This new edition of the classic work on the politics of architecture—and the architecture of politics—appears on the fiftieth anniversary of the Six-Day War, which expanded Israel’s domination over Palestinian lands.
From the tunnels of Gaza to the militarized airspace of the Occupied Territories, Eyal Weizman unravels Israel’s mechanisms of control and its transformation of Palestinian homes into a war zone under constant surveillance. This is essential reading for those seeking to understand how architecture and infrastructure are used as lethal weapons in the formation of Israel.
“The most astonishing book on architecture that I have read in years.”
“A masterpiece of political analysis.”
“Eyal Weizman has taken Edward Said’s thesis to a new level, generating extraordinary, and at times surreally uncomfortable, conclusions … Weizman’s book is of salutary interest.”
“Weizman takes his readers on a tour of the visible and invisible ways in which Israel implements its control over Palestinians … Hollow Land is eloquent about the architectural chaos and confusion created by Israel in the Occupied Territories.”
“A passionate jeremiad.”
“Eyal Weizman brilliantly deconstructs Israel’s yoking of traditionally humanist disciplines and discourse to the service of its campaign against the Palestinians. This book is chilling but essential reading.”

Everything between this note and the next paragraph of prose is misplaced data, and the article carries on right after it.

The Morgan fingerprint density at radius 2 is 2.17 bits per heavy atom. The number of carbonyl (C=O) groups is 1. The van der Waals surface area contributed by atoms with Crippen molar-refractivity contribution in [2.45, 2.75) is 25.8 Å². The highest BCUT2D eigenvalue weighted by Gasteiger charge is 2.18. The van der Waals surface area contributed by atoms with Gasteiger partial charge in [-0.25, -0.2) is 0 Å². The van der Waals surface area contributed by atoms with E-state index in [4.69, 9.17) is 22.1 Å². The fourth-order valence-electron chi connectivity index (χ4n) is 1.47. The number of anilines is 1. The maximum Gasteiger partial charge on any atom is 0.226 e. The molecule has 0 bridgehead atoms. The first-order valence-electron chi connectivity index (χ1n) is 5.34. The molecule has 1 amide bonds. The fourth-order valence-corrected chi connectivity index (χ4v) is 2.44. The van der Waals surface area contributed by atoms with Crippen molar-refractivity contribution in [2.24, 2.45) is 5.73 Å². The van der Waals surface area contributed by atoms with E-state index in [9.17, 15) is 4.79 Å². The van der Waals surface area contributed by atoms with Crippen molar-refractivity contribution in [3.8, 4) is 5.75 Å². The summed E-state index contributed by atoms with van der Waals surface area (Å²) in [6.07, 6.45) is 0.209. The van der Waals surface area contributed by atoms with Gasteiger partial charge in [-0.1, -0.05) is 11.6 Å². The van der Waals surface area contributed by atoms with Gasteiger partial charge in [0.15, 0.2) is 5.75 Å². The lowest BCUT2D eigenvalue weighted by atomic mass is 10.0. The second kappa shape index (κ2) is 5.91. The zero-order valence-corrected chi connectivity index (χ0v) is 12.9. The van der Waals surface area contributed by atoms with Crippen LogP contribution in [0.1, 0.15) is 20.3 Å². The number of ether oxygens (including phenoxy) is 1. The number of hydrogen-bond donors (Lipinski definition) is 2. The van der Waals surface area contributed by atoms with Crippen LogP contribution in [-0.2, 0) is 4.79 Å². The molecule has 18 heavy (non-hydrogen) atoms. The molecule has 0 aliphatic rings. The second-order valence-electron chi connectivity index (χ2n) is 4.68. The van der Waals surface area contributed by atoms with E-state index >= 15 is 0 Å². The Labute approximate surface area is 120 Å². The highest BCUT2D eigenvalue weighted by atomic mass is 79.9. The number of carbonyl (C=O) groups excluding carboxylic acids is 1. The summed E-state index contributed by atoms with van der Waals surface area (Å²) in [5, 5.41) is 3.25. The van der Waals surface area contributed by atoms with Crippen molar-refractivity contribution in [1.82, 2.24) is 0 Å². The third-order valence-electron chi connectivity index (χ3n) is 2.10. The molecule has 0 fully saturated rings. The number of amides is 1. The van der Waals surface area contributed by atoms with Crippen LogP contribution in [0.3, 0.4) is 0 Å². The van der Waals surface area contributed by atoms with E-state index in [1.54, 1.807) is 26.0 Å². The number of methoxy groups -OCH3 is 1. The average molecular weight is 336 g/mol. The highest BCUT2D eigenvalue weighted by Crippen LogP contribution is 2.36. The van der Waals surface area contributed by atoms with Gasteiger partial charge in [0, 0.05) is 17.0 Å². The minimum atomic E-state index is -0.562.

“Hollow Land is a remarkably original work that confirms Eyal Weizman’s indispensable role as a critic of the sinister and ubiquitous instrumentality of space in contemporary politics and life.”
“Hollow Land is a remarkable achievement. Scholarly and poetic in its epic reach, and narrated with the clarity of vision and sensibility of an artist, Hollow Land is destined to become a classic.”
“A startling exercise in what it means to think through the axiomatics of occupation, capture and subjection … Weizman boldly attempts to create an entirely new method to conceptualize the relationship between surfaces, movement, and the tools of war.”
“A wrenching account of the multiple ways in which the land of Palestine has been hollowed out by Israeli occupation. Weizman’s stunning combination of words and images is at once a brilliant critique of the politics of space and a searing indictment of colonial rule and dispossession.”